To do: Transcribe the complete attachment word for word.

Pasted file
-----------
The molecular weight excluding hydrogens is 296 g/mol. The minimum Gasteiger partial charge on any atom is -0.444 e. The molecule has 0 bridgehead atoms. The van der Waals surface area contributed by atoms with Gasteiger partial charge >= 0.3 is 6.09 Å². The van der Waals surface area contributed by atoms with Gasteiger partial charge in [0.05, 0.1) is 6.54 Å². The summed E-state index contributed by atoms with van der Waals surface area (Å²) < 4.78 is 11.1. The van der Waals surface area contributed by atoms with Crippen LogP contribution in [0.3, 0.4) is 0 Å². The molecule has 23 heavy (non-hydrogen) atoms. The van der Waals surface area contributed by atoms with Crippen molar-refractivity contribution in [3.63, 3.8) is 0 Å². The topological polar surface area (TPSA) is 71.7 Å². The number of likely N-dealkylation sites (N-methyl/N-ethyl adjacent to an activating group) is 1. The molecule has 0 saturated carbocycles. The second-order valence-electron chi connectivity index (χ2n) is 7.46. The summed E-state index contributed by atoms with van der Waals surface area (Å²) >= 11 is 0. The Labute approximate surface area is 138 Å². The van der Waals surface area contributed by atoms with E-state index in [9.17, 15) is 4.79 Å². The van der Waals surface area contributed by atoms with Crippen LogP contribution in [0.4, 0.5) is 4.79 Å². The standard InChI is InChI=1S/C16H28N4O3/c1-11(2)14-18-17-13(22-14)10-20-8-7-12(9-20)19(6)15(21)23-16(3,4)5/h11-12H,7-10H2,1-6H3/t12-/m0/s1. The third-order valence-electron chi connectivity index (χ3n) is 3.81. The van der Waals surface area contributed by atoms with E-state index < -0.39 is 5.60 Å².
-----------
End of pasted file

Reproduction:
The molecular weight excluding hydrogens is 296 g/mol. The minimum Gasteiger partial charge on any atom is -0.444 e. The molecule has 0 bridgehead atoms. The van der Waals surface area contributed by atoms with Gasteiger partial charge >= 0.3 is 6.09 Å². The van der Waals surface area contributed by atoms with Gasteiger partial charge in [0.05, 0.1) is 6.54 Å². The summed E-state index contributed by atoms with van der Waals surface area (Å²) < 4.78 is 11.1. The van der Waals surface area contributed by atoms with Crippen LogP contribution in [0.3, 0.4) is 0 Å². The molecule has 23 heavy (non-hydrogen) atoms. The van der Waals surface area contributed by atoms with Crippen molar-refractivity contribution in [3.63, 3.8) is 0 Å². The topological polar surface area (TPSA) is 71.7 Å². The number of likely N-dealkylation sites (N-methyl/N-ethyl adjacent to an activating group) is 1. The molecule has 0 saturated carbocycles. The second-order valence-electron chi connectivity index (χ2n) is 7.46. The summed E-state index contributed by atoms with van der Waals surface area (Å²) >= 11 is 0. The Labute approximate surface area is 138 Å². The van der Waals surface area contributed by atoms with E-state index in [9.17, 15) is 4.79 Å². The van der Waals surface area contributed by atoms with Crippen LogP contribution in [0.4, 0.5) is 4.79 Å². The standard InChI is InChI=1S/C16H28N4O3/c1-11(2)14-18-17-13(22-14)10-20-8-7-12(9-20)19(6)15(21)23-16(3,4)5/h11-12H,7-10H2,1-6H3/t12-/m0/s1. The third-order valence-electron chi connectivity index (χ3n) is 3.81. The van der Waals surface area contributed by atoms with E-state index < -0.39 is 5.60 Å².